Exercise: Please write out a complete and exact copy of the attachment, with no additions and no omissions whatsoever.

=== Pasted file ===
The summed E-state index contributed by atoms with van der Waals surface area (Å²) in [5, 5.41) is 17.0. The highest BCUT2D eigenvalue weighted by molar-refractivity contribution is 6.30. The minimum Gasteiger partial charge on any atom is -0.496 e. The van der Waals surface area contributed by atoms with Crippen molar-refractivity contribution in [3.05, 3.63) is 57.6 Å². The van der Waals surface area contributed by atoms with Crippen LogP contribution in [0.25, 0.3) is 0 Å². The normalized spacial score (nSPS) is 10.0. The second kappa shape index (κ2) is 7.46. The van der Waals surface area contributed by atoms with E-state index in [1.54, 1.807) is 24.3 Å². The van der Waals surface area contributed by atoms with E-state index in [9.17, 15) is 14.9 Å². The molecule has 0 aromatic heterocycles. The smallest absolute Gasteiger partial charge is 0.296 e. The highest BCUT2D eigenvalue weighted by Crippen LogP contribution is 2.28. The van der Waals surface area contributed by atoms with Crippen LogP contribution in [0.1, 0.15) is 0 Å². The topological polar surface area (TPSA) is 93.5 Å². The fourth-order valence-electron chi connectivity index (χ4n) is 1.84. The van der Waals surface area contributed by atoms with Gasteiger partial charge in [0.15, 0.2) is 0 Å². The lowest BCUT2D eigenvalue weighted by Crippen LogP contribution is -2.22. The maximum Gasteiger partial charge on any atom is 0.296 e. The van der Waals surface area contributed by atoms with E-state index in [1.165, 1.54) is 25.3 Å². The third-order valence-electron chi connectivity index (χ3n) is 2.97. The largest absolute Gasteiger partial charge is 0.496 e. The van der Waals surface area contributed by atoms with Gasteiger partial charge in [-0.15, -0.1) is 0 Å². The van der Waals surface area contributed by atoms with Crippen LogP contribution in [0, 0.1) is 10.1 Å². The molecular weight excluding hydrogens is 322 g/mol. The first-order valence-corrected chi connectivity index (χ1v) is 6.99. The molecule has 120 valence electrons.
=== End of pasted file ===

The summed E-state index contributed by atoms with van der Waals surface area (Å²) in [5, 5.41) is 17.0. The highest BCUT2D eigenvalue weighted by molar-refractivity contribution is 6.30. The minimum Gasteiger partial charge on any atom is -0.496 e. The van der Waals surface area contributed by atoms with Crippen molar-refractivity contribution in [3.05, 3.63) is 57.6 Å². The van der Waals surface area contributed by atoms with Crippen LogP contribution in [0.25, 0.3) is 0 Å². The normalized spacial score (nSPS) is 10.0. The second kappa shape index (κ2) is 7.46. The van der Waals surface area contributed by atoms with E-state index in [1.54, 1.807) is 24.3 Å². The van der Waals surface area contributed by atoms with E-state index in [9.17, 15) is 14.9 Å². The molecule has 0 aromatic heterocycles. The smallest absolute Gasteiger partial charge is 0.296 e. The highest BCUT2D eigenvalue weighted by Crippen LogP contribution is 2.28. The van der Waals surface area contributed by atoms with Crippen LogP contribution in [0.1, 0.15) is 0 Å². The topological polar surface area (TPSA) is 93.5 Å². The fourth-order valence-electron chi connectivity index (χ4n) is 1.84. The van der Waals surface area contributed by atoms with Gasteiger partial charge in [0.15, 0.2) is 0 Å². The lowest BCUT2D eigenvalue weighted by Crippen LogP contribution is -2.22. The maximum Gasteiger partial charge on any atom is 0.296 e. The van der Waals surface area contributed by atoms with E-state index in [1.165, 1.54) is 25.3 Å². The third-order valence-electron chi connectivity index (χ3n) is 2.97. The largest absolute Gasteiger partial charge is 0.496 e. The van der Waals surface area contributed by atoms with Gasteiger partial charge in [-0.15, -0.1) is 0 Å². The van der Waals surface area contributed by atoms with Crippen LogP contribution in [0, 0.1) is 10.1 Å². The molecular weight excluding hydrogens is 322 g/mol. The first-order valence-corrected chi connectivity index (χ1v) is 6.99. The molecule has 120 valence electrons.